The idea for the second painting came to me in my dreary just-woke-up state of mind. I stumbled out of bed, walked down to the kitchen, and opened the cabinet to grab a coffee mug. I'm completely superficial in that I pick the mug that looks the best to me in that moment. Sometimes I want a tall tumbler, to keep my drink warm for awhile. And sometimes I want a big round mug that I have to hold with both hands. This painting is a representation of my coffee-related decision making process. This also signifies the end of cold days, since I will now be drinking my homemade iced coffee out of tall glasses instead of ceramic mugs. A little springtime iced coffee tip: I mostly use milk (soy or almond if I have it) in my coffee, but if you just add a TINY bit of creamer and some agave nectar to it (no ice!) and shake it up really well, you'll have a delicious frothy drink that tastes less healthy than it is.

Here are photos of the first 2 phases:

Oh, and I made an awesome linoleum stamp of my logo to sign the backs of my larger paintings:

Yesterday, I had my first day of training at a new job. It was also the last. I was apprehensive of working there to begin with, as it seemed a little...cold. After working at such an amazing restaurant with such creative people, I wanted an environment where my individuality would be celebrated, not controlled. I was told (in a very Office Space-esque manner) by 4 different managers that I was wearing black jeans instead of dark blue jeans and my shoes (my black Toms) had to be non-slip industry shoes with black socks. Okay, eff that. I've been able to wear basically whatever I want to every job I've had (sometimes adding a company t-shirt over top) in the past 7 years. I'm not about to start being a drone now. No way, jose. I wrote them a polite email (after trying to call the manager this morning) telling them it just wasn't going to work out. I came home and finished a painting.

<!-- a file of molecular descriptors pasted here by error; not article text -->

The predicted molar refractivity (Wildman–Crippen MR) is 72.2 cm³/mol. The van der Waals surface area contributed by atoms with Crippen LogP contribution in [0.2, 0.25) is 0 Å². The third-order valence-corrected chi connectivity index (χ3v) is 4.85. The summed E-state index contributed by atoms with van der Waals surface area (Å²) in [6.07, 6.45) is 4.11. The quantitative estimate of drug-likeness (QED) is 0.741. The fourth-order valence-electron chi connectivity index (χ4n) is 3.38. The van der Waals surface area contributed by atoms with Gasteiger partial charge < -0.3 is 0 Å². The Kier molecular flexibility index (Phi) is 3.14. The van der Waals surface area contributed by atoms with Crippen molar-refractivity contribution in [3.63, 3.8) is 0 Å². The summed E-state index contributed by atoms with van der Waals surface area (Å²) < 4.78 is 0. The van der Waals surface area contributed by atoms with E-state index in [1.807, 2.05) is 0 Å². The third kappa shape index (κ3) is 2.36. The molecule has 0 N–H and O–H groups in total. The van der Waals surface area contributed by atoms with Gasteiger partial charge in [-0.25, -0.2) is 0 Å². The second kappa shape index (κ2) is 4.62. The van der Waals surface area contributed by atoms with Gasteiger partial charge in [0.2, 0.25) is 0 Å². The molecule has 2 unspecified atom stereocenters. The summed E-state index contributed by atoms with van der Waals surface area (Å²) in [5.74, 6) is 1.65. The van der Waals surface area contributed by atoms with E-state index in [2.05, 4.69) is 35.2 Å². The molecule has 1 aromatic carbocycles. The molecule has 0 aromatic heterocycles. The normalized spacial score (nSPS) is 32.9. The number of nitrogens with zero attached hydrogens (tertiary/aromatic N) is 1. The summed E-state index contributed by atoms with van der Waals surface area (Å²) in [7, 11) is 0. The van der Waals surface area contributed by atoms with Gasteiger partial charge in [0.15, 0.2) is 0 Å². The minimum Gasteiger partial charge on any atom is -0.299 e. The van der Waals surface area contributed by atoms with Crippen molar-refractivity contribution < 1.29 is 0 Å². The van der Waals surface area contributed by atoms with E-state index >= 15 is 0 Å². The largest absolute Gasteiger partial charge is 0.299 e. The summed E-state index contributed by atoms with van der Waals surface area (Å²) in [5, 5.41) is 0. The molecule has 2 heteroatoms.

What a happy ending, right?

11 March 2011

insomnia's a bitch...

Last night, my brain was totally wired. Unfortunately, it was wired in such a way that I couldn't bring myself to do anything productive, so I gave my lil' MacBook Pro a makeover. After scouring the depths of the internet for wooden icons, I finally took a Tylenol PM at 2:30 in the morning and conked out.

I read about the Stickies calendar on a blog somewhere (can't remember for the life of me) and it made so much sense. Just have your Stickies open at login and your to-do list will be staring you in the face. Also, it's way easier to change and add things this way. Love it.

09 March 2011

New print!

Just a quick update to post about a new print I designed. Sigh. Now all I need to do is actually commit them to fabric.

Click to view larger image.

08 March 2011

2 completed prints.

Well, I finished the raindrop pattern from Monday night. Making repeating patterns is kind of a mindfreak sometimes. It involves intense concentration. Luckily, I don't have to worry about constraining to a mill's measurements like I had to when designing during my internship at Brentano. Designing for printmaking (screen or otherwise) lets you be a lot more free-form in the way the repeats connect.

This morning, I woke up and almost immediately got to work on this one:

I'm torn on whether or not to really follow through with this one. And if I do, it might just be for personal use only. The drawings are taken (loosely traced with the size and proportions slightly distorted) from my favorite movie, The Point. After doing some research, I actually found the email address of the guy who directed, produced and animated the movie, Fred Wolf. So if I really wanted to, I could try and get permission to sell the print. I guess I'll cross that bridge when I get there. Anyway, these buildings can be seen at the 2:23 mark in this video: